Thanks to University of Arkansas – Fort Smith students and community members, Fort Smith will celebrate the 200th anniversary of the birth of Baha’u’llah, the founder of the Baha’i Faith.
Students in the university’s Baha’i Club have planned bicentennial celebrations in recognition of the birth of Baha’u’llah, a spiritual teacher who preached a vision of oneness of humanity and the perils of racial prejudice and materialism.
The celebration will take place at 2 p.m. Oct. 21 in room 129 of the Smith-Pendergraft Campus Center. The event, which is free and open to the public, will include prayers in different languages, a 50-minute documentary on the life of Baha’u’llah, and refreshments and crafts.
“Now more than ever, we need positive models of social change that bring people together rather than divide them,” said Dr. Mary A. Sobhani, Baha’i Club adviser. “This is what we will be celebrating in the days leading up to Baha’u’llah’s birth in October.”
The celebration is an attempt by the club to bring awareness to the positive message of this religion, the second most-widespread religion in the world, behind Christianity. The Baha’í Faith posits that all world religions are the message of one God who has sent messengers to different areas of the world at different times, charged with providing the moral and spiritual stimulus that human beings need to cooperate and advance. Each of these spiritual and social visionaries set out teachings and truths that answered the urgent needs of the age.
“The core belief of the Baha’i faith is unity, that all of the religions in existence today are facets of one religion of God,” Sobhani said. “As the world now faces its most pressing challenges yet, the Baha’í Club celebrates the Birth of Bahá’u’lláh, born two hundred years ago, as one of these great Lights to humankind, as the One Whose teachings will usher in that long-promised time when all humanity will live side by side in peace and unity.”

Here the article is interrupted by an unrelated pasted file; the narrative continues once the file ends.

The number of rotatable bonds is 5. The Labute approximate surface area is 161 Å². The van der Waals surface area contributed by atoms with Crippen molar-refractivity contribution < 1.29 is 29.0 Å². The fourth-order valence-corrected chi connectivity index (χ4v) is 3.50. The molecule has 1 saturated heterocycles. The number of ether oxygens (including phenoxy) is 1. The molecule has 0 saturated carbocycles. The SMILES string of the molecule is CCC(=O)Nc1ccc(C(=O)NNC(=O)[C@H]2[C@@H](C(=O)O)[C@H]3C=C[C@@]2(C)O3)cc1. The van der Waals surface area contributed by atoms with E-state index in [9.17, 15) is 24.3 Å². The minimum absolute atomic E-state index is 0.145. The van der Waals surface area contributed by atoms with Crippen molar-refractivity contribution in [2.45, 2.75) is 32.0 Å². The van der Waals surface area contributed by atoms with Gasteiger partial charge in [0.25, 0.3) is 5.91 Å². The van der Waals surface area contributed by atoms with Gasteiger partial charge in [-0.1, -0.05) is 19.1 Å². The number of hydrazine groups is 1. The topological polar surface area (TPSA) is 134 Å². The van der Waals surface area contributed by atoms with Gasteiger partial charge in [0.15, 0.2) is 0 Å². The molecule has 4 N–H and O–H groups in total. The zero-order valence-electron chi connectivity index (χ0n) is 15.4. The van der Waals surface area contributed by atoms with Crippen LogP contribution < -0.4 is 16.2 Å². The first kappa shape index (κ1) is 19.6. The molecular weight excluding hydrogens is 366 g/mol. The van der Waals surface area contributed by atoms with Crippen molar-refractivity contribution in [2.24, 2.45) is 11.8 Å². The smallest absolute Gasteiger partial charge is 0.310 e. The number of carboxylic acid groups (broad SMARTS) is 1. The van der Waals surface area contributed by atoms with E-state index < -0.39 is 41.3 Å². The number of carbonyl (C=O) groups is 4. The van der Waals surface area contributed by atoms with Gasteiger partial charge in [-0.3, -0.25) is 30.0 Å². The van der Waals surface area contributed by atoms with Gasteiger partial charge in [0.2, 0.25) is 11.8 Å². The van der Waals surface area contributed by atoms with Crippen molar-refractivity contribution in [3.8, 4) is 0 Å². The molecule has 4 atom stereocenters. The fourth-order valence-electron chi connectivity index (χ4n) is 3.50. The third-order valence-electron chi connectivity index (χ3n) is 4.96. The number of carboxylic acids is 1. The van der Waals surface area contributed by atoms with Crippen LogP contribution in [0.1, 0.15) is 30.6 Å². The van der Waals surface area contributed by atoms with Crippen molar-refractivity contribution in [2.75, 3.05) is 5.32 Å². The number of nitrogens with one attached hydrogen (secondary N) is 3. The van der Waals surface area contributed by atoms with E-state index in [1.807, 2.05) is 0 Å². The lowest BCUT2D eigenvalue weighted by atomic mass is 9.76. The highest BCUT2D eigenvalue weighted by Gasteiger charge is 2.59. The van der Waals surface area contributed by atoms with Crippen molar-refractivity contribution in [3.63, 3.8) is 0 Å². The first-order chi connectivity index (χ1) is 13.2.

“The spiritual teachings of the major religions never change. That’s why, for instance, all religions preach that you don’t murder people and you tell the truth,” Sobhani continued. “It’s the social teachings that do change over time as society advances. For instance, gender equality is one of the teachings of Baha’u’llah. Jesus didn’t teach explicitly about the equality of men and women because society two thousand years ago wasn’t ready to apply this spiritual tenet.”
As part of this effort, the club also approached Fort Smith Mayor Sandy Sanders, who prepared and signed a proclamation in recognition of the bicentenary celebration and presented it to the Baha’í Club Oct. 12, naming the month of October in honor of the global bicentenary celebration.
The Baha’i Club was founded in spring 2016 by student Icssa Rubio, who follows the Baha’i Faith. Since its inception, the club has grown to over a dozen members. Ironically, none of the current members are adherents of the Baha’i Faith, but they are part of the club to endorse its message of diversity and inclusion.
“We wanted to look at ways that we can bring students together and talk about making the world a better place without isolating one group from another group. The club is all about promoting unity, collaboration, spirituality, and learning,” Sobhani said.
Last year, the club went to the Baha’i House of Worship for North America located in Chicago, and members of the club are also volunteering locally to help improve the community.
Members of the Baha’i Club are:
Bryan, Texas: Abigail Phillips, member.
Fayetteville: Sydney Brannan, vice president.
Fort Smith: Iban Cano, treasurer; Diem Nguyen, president; Megan Orman, member; Jackson Pham, secretary; Perla Rodriguez, member; Michelle Weyrick, member; Karen Villeda, member; David Cooksey, member; Tessa Cooksey, member.
Greenwood: Mercedes Bess, member.
Hackett: Elijah Pitcock, member.
Rogers: Kari Carbajal, member.
For more information about the event or the Baha’i Club, contact Sobhani at 479-788-7979 or email@example.com.
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